With a jury seated
, the retrial concerning damages related to Samsung's infringing of Apple patents got underway in earnest
on Thursday, largely taken up with procedural matters but also featuring brief testimony
from Apple's Senior Vice President of Worldwide Marketing, Phil Schiller. In his few minutes of testimony, he told the jury about the original development of the iPhone, describing it as a "bet-the-company" high-risk product that might not have succeeded, with "almost everyone" at Apple involved at some point.
The retrial does not re-examine Samsung's infringement of Apple utility and design patents; Samsung's original conviction
on those points stand, and the company has since admitted in the retrial to its actions (though it is still expected to appeal the original verdict). The purpose of the new jury trial is to re-calculate a portion (about 45 percent) of the $1.03 billion
in damages awarded Apple in the first trial. Judge Lucy Koh, who has presided over both trials, set aside some $450 million
on the premise that the original jury miscalculated or was not specific enough about some of its damage awards.
In the new trial, Apple is arguing for $380 million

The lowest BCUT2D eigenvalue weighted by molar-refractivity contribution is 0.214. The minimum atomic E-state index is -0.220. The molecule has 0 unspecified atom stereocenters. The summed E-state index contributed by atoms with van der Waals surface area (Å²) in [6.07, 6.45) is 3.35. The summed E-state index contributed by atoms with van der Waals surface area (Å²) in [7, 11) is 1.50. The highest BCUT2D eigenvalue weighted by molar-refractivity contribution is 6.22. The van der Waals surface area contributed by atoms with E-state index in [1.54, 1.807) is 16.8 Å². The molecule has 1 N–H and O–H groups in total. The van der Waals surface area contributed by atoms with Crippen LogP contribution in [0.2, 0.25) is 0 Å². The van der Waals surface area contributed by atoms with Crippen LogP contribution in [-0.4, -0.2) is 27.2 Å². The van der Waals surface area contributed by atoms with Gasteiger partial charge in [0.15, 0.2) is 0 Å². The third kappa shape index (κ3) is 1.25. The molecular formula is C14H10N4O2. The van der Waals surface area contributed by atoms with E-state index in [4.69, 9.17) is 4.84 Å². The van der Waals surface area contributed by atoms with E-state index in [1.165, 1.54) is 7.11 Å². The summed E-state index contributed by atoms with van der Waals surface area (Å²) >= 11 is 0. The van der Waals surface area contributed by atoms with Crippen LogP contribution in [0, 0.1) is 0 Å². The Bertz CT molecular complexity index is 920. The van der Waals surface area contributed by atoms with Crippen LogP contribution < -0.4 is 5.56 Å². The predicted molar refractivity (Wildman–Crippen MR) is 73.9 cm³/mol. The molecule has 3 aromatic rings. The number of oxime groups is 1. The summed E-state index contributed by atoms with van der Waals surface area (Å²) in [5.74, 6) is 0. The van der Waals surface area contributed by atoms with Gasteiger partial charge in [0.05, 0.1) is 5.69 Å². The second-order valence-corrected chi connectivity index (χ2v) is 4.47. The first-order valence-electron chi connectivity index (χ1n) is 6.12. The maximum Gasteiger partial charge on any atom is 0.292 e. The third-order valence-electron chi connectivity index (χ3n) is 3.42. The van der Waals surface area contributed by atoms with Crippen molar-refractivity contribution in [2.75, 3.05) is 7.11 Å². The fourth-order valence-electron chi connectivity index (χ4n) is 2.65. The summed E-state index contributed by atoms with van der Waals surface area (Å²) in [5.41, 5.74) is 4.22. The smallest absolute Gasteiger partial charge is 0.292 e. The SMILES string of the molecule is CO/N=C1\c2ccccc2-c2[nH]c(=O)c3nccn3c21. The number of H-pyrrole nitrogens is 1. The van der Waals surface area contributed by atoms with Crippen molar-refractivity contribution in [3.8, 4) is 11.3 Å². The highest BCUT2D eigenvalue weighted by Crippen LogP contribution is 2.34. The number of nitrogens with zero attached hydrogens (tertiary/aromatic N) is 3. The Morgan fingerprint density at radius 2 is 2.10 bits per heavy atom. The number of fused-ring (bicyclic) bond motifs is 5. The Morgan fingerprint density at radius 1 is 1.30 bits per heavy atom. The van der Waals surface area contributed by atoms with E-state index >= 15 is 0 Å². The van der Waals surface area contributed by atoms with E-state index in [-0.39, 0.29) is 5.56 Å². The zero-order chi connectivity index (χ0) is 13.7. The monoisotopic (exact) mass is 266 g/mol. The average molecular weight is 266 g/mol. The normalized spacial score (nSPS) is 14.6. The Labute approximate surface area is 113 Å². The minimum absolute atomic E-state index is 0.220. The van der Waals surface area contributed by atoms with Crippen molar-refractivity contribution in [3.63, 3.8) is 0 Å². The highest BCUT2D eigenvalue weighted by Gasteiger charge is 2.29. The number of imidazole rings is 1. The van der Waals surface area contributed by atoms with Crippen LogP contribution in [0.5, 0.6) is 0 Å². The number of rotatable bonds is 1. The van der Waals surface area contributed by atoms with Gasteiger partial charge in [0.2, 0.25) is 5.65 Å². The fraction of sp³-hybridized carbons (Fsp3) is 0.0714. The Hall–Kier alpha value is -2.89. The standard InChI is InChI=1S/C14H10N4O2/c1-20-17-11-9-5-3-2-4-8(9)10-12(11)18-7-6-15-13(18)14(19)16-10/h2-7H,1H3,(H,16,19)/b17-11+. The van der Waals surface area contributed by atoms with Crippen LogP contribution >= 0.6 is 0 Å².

in awards, less than the set-aside award. Samsung is acknowledging its infringement, but argues that the actual damages should be closer to $52 million
. While Apple has asked for less money than was set aside, the jury is free to decide on any amount it feels justified. Punative damages against Samsung are not being figured in this proceeding: those will be determined at some future date.
Schiller told the court that there were "huge risks" associated with the development of the iPhone, according to CNet
. The existing cell phone industry, with the exception of AT&T, had expressed hostility to the concept of "computer guys" moving in on the mobile phone market; the iPhone was advanced and thus expensive in a way that might not find favor with the public; and resources that could be used to further develop the iPod (at the time, Apple's most popular product) were being pulled to work on the iPhone.
Apple, as with Samsung, are largely limited to re-arguing the same points that they did in the original trial, with the judge barring any new theories or formulations that could sway the jury differently than the arguments made in the previous case. Apple seeks to show that the iPhone was its own original effort, and that Samsung's subsequent copying undermined the product later on, costing Apple money and customers due to unfair competition. Samsung can only dicker about how much Apple really lost, as the iPhone was and continues to be a hugely popular product - thus, in Samsung's arguments, minimizing the "harm" or "dilution" aspect of its infringing.
Schiller will continue his testimony tomorrow, and the case is expected to conclude sometime next week.